Ensuring the future of elk, other wildlife, their habitat and our hunting heritage.

Wednesday, November 12, 2014

Stop Taking Wildlife Selfies!

Via Tundra Comics
It was an absolutely beautiful summer day in Canada’s Banff National Park. Our mini-van was stuffed full of our belongings, let alone our four children with their noses pressed up against the windows as we were on our way to meet up with some old college friends for a camping trip. We came around a bend in the highway only to see a slew of cars pulled over just off the side of the road. Finally, our first up-close Banff wildlife sighting!

We piled out of the van and looked toward the edge of the meadow where we saw a massive elk making its way out of the edge of the tree line, its antlers still covered in velvet. At that time, it was the closest I’d ever been to such a majestic and extremely LARGE bull. We kept our distance and snapped what would turn out to be a couple of longer range fuzzy photos. Others seemed to take their lives in their hands by creeping closer and closer to snap a keepsake.

My brother, a biologist, has a saying for such encounters: “This is not Disneyland.” In other words, wild animals are wild. They are not warm and fuzzy cartoon-like characters. They are unpredictable and can be dangerous or even deadly. Unfortunately, that doesn’t stop some folks who either don’t know any better or like to tempt fate.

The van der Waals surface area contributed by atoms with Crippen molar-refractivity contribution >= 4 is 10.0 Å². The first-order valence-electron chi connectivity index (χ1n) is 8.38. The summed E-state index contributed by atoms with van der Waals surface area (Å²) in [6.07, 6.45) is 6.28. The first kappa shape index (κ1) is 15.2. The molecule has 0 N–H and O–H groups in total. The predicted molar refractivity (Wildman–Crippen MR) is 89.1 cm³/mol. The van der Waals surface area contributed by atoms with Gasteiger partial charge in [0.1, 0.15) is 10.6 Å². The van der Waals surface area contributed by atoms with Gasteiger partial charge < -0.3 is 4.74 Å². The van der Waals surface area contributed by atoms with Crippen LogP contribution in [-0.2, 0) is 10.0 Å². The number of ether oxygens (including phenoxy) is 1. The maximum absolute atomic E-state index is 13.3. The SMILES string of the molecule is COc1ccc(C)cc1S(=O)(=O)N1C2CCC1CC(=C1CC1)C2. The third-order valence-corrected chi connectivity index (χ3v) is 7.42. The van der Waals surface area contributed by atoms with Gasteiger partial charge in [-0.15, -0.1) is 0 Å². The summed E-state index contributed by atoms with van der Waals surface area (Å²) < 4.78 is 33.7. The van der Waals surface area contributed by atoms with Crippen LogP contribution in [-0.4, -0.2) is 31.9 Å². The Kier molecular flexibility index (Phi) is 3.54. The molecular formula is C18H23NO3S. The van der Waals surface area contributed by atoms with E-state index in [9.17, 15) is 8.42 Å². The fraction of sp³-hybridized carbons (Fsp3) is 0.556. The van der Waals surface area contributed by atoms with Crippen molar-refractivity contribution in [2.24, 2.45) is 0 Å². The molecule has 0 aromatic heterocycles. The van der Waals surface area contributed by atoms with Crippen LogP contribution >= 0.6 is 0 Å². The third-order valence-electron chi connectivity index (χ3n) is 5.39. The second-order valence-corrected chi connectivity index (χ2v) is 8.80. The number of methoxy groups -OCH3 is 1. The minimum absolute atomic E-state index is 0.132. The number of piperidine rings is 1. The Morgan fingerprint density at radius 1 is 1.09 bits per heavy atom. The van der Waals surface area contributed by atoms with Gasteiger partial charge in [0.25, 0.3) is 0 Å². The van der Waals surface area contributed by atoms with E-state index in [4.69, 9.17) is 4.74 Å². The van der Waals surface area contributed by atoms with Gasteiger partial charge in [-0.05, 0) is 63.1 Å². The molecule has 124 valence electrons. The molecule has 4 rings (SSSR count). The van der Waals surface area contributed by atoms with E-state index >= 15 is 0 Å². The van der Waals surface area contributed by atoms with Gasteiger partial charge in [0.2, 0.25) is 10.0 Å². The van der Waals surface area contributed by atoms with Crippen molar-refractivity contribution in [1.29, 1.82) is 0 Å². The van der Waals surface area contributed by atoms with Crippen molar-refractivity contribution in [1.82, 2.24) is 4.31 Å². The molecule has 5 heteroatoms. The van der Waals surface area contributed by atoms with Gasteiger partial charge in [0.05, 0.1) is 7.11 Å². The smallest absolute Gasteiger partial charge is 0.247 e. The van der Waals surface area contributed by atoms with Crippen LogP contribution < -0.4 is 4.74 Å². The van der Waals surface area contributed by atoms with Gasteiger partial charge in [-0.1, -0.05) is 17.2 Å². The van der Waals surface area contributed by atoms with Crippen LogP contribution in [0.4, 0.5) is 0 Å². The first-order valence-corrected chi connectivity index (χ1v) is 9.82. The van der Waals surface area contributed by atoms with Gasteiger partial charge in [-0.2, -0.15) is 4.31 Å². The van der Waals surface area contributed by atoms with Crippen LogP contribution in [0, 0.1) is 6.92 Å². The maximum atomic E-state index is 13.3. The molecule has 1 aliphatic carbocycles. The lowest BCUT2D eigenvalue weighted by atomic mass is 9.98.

The U.S. Forest Service recently issued a news release calling on visitors seeking to get too close to bear activity at a Kokanee salmon spawn in California. The release states some people are ignoring posted directions putting both themselves and the bears in danger.

And when you add social media into the mix, other folks are bound and determined to get what could be life-threatening selfies. It’s getting just plain ridiculous. Case in point, check out the tweet below recently published by OutdoorHub. It shows a selfie of a man taken in Alaska with a bear over his shoulder. Would you ever for any reason turn your back on a bear if you knew it was behind you? Seriously, would you?

Look at the photo below taken near Evergreen, Colorado. It sums up poor behavior in an up-close and disturbing kind of way. Watching it makes me cringe. (Click here to see what I mean.)

Bull elk vs. cell phone photographer

So if you spot a bull elk in a meadow, a bear in the forest or any kind of wild animal on a wild landscape, go ahead and pull out your cell phone or camera but remain at a safe distance and be careful. After all, this isn’t Disneyland.

Mark Holyoak
RMEF Director of Communication

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